On National Indigenous Peoples Day we reflect on the diverse and culturally rich nations whose lands upon which we live and whose knowledge and relationships with the world from which we learn. We reflect on the fact that the settler colonial state of Canada has extracted and continues to extract great wealth from stolen and unceded land, benefiting from the dispossession of Indigenous peoples who were here before and are here now. And we renew our commitments to making reparations for past wrongs and addressing current injustices.
While the unmarked grave in Secwe̓pemc territory that held the bodies of 215 children – who were stolen from their families, deprived of their voices and ultimately from life in this world – is a heartbreaking, horrific reminder of the history of genocide, dispossession and violence upon which this country was built, we recognize that this history continues in the present and must be confronted with transformative action.
Modern day laws, policies and institutions perpetuate and reinforce systemic discrimination and violence against Indigenous peoples every day. The Crown continues to fail Indigenous children and families in many ways, including by providing discriminatory levels of funding for education and social services, and by continuing to remove children from their families and communities, continuing the cycle of cultural dislocation and making such children vulnerable to higher rates of violence, unemployment, incarceration and premature death. The Crown continues to ignore Indigenous sovereignty and self-determination over traditional territories that were never ceded or that were forcibly ceded under false promises that to date remain unfulfilled; and fails to meaningfully make space for self-determination initiatives on ceded treaty lands. Many Indigenous peoples are unable to meaningfully exercise basic socio-economic rights, facing a continued lack of equal access to clean water, healthcare, and adequate housing. Indigenous women continue to face extreme levels of violence and neglect at the hands of police and the criminal justice and health care systems. Indigenous women face a significantly higher gender pay pap at 45% compared to 30% for women on average. First Nations women and their descendants continue to wait years to (re)obtain status under the Indian Act wrongfully stripped from them by the state on account of gender. Indigenous peoples continue to be incarcerated at appallingly high rates and for disproportionately long sentences. The Crown has failed to date to meaningfully implement recommendations from the Truth and Reconciliation Commission, the Aboriginal Justice Implementation Commission, and the National Inquiry into Missing and Murdered Indigenous Women and Girls. The list goes on.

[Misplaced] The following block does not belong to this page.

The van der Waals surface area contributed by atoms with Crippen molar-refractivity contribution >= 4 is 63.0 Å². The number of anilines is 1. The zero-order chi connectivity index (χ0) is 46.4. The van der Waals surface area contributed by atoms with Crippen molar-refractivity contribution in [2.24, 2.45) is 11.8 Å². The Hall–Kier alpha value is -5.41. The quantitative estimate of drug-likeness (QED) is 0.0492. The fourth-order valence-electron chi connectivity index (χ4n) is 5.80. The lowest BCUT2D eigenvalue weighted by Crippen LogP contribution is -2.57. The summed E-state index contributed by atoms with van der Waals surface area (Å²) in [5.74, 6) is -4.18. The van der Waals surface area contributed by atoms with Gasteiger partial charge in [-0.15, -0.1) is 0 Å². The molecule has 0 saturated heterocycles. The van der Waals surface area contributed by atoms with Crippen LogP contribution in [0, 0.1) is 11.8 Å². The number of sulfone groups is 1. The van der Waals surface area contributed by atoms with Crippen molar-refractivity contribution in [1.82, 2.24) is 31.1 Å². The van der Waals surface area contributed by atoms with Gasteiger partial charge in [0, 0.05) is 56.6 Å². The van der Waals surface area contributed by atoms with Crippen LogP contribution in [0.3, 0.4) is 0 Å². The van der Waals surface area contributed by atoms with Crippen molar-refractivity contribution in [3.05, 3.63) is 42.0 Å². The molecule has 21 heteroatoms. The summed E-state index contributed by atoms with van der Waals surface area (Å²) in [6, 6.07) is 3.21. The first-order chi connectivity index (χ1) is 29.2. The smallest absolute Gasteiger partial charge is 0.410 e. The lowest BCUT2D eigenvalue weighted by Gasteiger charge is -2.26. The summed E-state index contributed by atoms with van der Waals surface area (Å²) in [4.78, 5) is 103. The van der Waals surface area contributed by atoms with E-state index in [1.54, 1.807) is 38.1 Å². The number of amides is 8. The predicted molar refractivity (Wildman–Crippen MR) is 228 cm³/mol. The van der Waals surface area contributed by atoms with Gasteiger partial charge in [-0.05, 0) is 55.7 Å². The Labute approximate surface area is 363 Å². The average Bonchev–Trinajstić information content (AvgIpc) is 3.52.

There is much work to be done as individuals and collectively. We recognize and raise our hands to the Indigenous Elders, land and water protectors, and change-makers whose ways of being, teachings and practices are central to healing and realizing the many calls to action and for justice. Settlers in Canada can and must do better.
Honour the treaties.
Land back now.
No more silence.
No more words without action.
Indigenous lives matter.